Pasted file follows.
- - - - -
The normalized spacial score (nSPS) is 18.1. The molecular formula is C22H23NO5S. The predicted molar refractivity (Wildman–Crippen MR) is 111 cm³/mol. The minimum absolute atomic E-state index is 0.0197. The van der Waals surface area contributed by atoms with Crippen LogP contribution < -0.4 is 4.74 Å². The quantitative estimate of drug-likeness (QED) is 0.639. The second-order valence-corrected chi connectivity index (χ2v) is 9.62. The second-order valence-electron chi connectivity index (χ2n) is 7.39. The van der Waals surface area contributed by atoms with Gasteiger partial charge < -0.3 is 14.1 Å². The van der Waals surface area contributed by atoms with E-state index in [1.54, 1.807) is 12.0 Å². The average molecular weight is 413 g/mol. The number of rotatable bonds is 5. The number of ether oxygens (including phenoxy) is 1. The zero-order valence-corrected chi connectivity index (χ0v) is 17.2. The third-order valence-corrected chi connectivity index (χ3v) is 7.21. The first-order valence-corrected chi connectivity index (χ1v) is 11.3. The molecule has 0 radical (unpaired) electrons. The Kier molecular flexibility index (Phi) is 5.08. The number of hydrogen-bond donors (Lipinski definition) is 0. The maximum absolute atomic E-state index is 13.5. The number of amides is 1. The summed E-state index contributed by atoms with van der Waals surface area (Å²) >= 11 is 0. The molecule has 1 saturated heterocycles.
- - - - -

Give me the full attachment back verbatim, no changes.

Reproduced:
The normalized spacial score (nSPS) is 18.1. The molecular formula is C22H23NO5S. The predicted molar refractivity (Wildman–Crippen MR) is 111 cm³/mol. The minimum absolute atomic E-state index is 0.0197. The van der Waals surface area contributed by atoms with Crippen LogP contribution < -0.4 is 4.74 Å². The quantitative estimate of drug-likeness (QED) is 0.639. The second-order valence-corrected chi connectivity index (χ2v) is 9.62. The second-order valence-electron chi connectivity index (χ2n) is 7.39. The van der Waals surface area contributed by atoms with Gasteiger partial charge < -0.3 is 14.1 Å². The van der Waals surface area contributed by atoms with E-state index in [1.54, 1.807) is 12.0 Å². The average molecular weight is 413 g/mol. The number of rotatable bonds is 5. The number of ether oxygens (including phenoxy) is 1. The zero-order valence-corrected chi connectivity index (χ0v) is 17.2. The third-order valence-corrected chi connectivity index (χ3v) is 7.21. The first-order valence-corrected chi connectivity index (χ1v) is 11.3. The molecule has 0 radical (unpaired) electrons. The Kier molecular flexibility index (Phi) is 5.08. The number of hydrogen-bond donors (Lipinski definition) is 0. The maximum absolute atomic E-state index is 13.5. The number of amides is 1. The summed E-state index contributed by atoms with van der Waals surface area (Å²) >= 11 is 0. The molecule has 1 saturated heterocycles.